The girl made of paper was mild-mannered and well-liked. Her eyebrows, her nose, the braided strands that made up her lips: they were all made of paper. Her features were expressive: they folded and crinkled into all of the positions that people made of flesh would have come to expect. She ran and played with all of the other children in the neighborhood. She must have read a lot because she seemed to know a lot about the world for someone so young. On rainy days, everyone on our street would gather into one person’s living room, build a castle from blankets and upright pillows, and listen to her tell us stories about monsters as big as bridges who lived under the sea or birds that could turn into men once they had flown into their lovers’ bedrooms.

The fire-haired girl never joined us. Everyone was too afraid of her to invite her to play, and she never asked. Her sister rarely mentioned her. The girl made of paper did once tell us that the fire-haired girl had never learned to read. Every time she tried to hold a book, the orange flames that whipped around her shoulders sent the pages curling backward and away from her.

What the girl made of paper didn’t tell us—what we observed—was that her sister could play in the rain. Of course, this was something which was too dangerous for the girl made of paper: her paper eyebrows, nose, and lips would have turned to mush and fallen right off her face, I’m sure. The fire-haired girl, however, seemed to love the rain. We sometimes heard her singing while within our living room castles, and we lifted our eyes discreetly over the window sill to spy, like cats watching for a bird.

Rated PG. Contains Fire, Bees, and Sisters.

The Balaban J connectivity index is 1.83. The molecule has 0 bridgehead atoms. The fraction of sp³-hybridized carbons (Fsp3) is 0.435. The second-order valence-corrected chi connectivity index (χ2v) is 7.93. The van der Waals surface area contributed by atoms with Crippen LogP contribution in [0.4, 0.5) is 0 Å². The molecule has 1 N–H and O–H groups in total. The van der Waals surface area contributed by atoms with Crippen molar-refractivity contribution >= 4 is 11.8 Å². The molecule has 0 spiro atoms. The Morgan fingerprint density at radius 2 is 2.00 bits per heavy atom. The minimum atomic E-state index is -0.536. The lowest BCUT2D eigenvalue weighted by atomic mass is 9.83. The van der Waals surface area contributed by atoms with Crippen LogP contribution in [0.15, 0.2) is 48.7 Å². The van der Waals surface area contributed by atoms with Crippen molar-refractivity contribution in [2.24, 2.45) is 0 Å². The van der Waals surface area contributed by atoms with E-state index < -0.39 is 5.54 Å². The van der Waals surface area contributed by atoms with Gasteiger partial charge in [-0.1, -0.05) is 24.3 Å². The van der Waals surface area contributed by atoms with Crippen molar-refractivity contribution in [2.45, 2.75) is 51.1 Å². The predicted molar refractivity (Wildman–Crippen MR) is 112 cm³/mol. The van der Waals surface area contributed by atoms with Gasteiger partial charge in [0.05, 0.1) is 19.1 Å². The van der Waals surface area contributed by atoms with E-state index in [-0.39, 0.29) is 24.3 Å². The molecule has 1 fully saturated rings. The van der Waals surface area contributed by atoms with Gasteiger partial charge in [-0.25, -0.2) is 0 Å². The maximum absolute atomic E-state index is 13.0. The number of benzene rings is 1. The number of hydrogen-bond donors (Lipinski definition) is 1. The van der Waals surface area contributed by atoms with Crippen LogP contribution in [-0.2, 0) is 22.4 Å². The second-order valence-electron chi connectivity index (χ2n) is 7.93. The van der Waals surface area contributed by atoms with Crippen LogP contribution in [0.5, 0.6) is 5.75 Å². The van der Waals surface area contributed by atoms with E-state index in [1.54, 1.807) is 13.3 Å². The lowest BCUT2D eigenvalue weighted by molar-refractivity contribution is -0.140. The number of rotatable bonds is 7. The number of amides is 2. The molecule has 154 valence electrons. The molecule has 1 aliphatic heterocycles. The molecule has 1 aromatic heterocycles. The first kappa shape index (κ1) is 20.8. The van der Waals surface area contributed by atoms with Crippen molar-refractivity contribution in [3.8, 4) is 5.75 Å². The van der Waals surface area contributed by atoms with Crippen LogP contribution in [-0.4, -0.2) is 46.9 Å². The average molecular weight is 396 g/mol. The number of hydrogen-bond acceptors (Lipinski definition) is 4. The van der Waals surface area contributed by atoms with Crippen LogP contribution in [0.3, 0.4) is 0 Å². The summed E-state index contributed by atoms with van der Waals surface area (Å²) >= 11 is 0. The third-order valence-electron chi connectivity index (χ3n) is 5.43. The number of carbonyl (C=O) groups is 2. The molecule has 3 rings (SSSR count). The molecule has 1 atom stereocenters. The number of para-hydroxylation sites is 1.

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PodCastle 316, Giant Episode: The Meaning of Love

by Daniel Abraham.
Read by M.K. Hobson.
Originally appeared in Rogues edited by George R. R. Martin and Gardner Dozois.


The name Sovereign North Bank referred to a strip of land along the river Taunis within the great city of Nevripal, but not of it. It existed first as an accident of politics. When, centuries before, the wizards of the Hanish Empire sued for peace after the War of Ten Emperors, the lands surrounding the slow, dark river were ceded to the Council of Nestripon, but an exception was made for the Hanish winter palace and its grounds which were the favorites of the Empress. In a sentimental gesture of good faith that often follows wars between monarchs who are also family, the land remained technically within the Hanish Empire, though no official or citizen remained there. The mayor and burgers of Nevripal, not sharing the familial fondness for their defeated enemies, declared that the Sovereign North Bank was, in essence, its own problem. With no Hanish to oversee it and no Nestripon willing to take responsibility, it became that rarest of all places: an autonomous zone where the law protected and enforced lawlessness.
Over the ages since, the north bank had become a curiosity. The detritus of a dozen cultures found their way there, or were forced to it when there was no other refuge. The sluggish, dark waters of the Taunis carried barges and rafts to the muddy shores. Criminals and debtors fled to it, refugees of wars national and domestic, the addicted and the poverty-lost. And like the vast and mindless organism that it was, the Sovereign North Bank grew.
That there were no magistrates did not mean there were no planners, no architects, no geniuses or madmen. Rather it meant there was no restraint to those who lived there and invented.

Rated R for violence, strong language and sex.